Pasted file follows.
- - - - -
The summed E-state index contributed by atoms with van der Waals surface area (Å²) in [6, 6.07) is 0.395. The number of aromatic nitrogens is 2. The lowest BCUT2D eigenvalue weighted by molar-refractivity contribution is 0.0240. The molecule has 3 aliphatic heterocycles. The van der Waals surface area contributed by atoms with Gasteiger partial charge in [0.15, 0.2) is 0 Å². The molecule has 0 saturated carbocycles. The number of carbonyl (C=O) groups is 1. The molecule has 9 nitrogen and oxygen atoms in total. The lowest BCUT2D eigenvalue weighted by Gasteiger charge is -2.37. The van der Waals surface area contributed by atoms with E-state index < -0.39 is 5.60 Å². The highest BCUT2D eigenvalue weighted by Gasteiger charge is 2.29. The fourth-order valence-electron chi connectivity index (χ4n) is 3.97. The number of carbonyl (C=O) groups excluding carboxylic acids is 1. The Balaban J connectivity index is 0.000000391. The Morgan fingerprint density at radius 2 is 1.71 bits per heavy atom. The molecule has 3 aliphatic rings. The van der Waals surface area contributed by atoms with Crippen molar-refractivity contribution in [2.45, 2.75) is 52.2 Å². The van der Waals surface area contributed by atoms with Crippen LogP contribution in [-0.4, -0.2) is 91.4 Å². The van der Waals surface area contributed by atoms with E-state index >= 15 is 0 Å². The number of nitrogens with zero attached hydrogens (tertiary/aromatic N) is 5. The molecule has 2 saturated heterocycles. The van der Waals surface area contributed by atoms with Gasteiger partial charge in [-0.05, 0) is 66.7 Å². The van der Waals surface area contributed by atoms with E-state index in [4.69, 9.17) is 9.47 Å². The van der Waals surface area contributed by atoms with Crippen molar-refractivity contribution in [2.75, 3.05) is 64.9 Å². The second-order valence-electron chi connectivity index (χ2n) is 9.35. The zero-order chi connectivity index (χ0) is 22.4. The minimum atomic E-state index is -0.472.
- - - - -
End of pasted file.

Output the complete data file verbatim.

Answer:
The summed E-state index contributed by atoms with van der Waals surface area (Å²) in [6, 6.07) is 0.395. The number of aromatic nitrogens is 2. The lowest BCUT2D eigenvalue weighted by molar-refractivity contribution is 0.0240. The molecule has 3 aliphatic heterocycles. The van der Waals surface area contributed by atoms with Gasteiger partial charge in [0.15, 0.2) is 0 Å². The molecule has 0 saturated carbocycles. The number of carbonyl (C=O) groups is 1. The molecule has 9 nitrogen and oxygen atoms in total. The lowest BCUT2D eigenvalue weighted by Gasteiger charge is -2.37. The van der Waals surface area contributed by atoms with E-state index < -0.39 is 5.60 Å². The highest BCUT2D eigenvalue weighted by Gasteiger charge is 2.29. The fourth-order valence-electron chi connectivity index (χ4n) is 3.97. The number of carbonyl (C=O) groups excluding carboxylic acids is 1. The Balaban J connectivity index is 0.000000391. The Morgan fingerprint density at radius 2 is 1.71 bits per heavy atom. The molecule has 3 aliphatic rings. The van der Waals surface area contributed by atoms with Crippen molar-refractivity contribution in [2.45, 2.75) is 52.2 Å². The van der Waals surface area contributed by atoms with Crippen LogP contribution in [-0.4, -0.2) is 91.4 Å². The van der Waals surface area contributed by atoms with E-state index >= 15 is 0 Å². The number of nitrogens with zero attached hydrogens (tertiary/aromatic N) is 5. The molecule has 2 saturated heterocycles. The van der Waals surface area contributed by atoms with Gasteiger partial charge in [-0.05, 0) is 66.7 Å². The van der Waals surface area contributed by atoms with E-state index in [4.69, 9.17) is 9.47 Å². The van der Waals surface area contributed by atoms with Crippen molar-refractivity contribution in [2.75, 3.05) is 64.9 Å². The second-order valence-electron chi connectivity index (χ2n) is 9.35. The zero-order chi connectivity index (χ0) is 22.4. The minimum atomic E-state index is -0.472.